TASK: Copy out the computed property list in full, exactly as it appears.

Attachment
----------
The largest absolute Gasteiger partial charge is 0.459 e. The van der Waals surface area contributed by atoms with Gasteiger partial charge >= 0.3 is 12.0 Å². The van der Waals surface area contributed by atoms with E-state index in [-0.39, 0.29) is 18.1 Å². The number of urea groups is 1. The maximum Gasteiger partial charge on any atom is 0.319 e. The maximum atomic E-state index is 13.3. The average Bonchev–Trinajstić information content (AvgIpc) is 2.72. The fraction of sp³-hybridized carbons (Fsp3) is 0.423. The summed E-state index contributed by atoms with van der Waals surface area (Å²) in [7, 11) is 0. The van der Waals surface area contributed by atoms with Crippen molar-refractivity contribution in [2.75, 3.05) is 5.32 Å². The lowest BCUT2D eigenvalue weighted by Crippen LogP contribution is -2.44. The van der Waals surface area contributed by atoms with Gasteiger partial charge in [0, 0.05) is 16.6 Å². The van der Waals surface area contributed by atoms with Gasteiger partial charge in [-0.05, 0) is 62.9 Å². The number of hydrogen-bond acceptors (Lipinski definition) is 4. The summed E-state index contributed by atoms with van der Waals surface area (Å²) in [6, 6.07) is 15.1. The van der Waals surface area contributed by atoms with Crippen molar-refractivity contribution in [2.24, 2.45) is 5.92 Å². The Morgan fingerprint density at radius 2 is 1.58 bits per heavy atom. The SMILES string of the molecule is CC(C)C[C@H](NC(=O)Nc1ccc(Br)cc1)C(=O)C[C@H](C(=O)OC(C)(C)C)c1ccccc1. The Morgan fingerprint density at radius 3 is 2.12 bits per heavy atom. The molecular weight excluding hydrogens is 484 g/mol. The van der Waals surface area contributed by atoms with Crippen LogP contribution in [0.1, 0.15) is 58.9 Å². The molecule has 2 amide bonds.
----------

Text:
The largest absolute Gasteiger partial charge is 0.459 e. The van der Waals surface area contributed by atoms with Gasteiger partial charge >= 0.3 is 12.0 Å². The van der Waals surface area contributed by atoms with E-state index in [-0.39, 0.29) is 18.1 Å². The number of urea groups is 1. The maximum Gasteiger partial charge on any atom is 0.319 e. The maximum atomic E-state index is 13.3. The average Bonchev–Trinajstić information content (AvgIpc) is 2.72. The fraction of sp³-hybridized carbons (Fsp3) is 0.423. The summed E-state index contributed by atoms with van der Waals surface area (Å²) in [7, 11) is 0. The van der Waals surface area contributed by atoms with Crippen molar-refractivity contribution in [2.75, 3.05) is 5.32 Å². The lowest BCUT2D eigenvalue weighted by Crippen LogP contribution is -2.44. The van der Waals surface area contributed by atoms with Gasteiger partial charge in [0, 0.05) is 16.6 Å². The van der Waals surface area contributed by atoms with Gasteiger partial charge in [-0.05, 0) is 62.9 Å². The number of hydrogen-bond acceptors (Lipinski definition) is 4. The summed E-state index contributed by atoms with van der Waals surface area (Å²) in [6, 6.07) is 15.1. The van der Waals surface area contributed by atoms with Crippen molar-refractivity contribution in [2.24, 2.45) is 5.92 Å². The Morgan fingerprint density at radius 2 is 1.58 bits per heavy atom. The SMILES string of the molecule is CC(C)C[C@H](NC(=O)Nc1ccc(Br)cc1)C(=O)C[C@H](C(=O)OC(C)(C)C)c1ccccc1. The Morgan fingerprint density at radius 3 is 2.12 bits per heavy atom. The molecular weight excluding hydrogens is 484 g/mol. The van der Waals surface area contributed by atoms with Crippen LogP contribution in [0.1, 0.15) is 58.9 Å². The molecule has 2 amide bonds.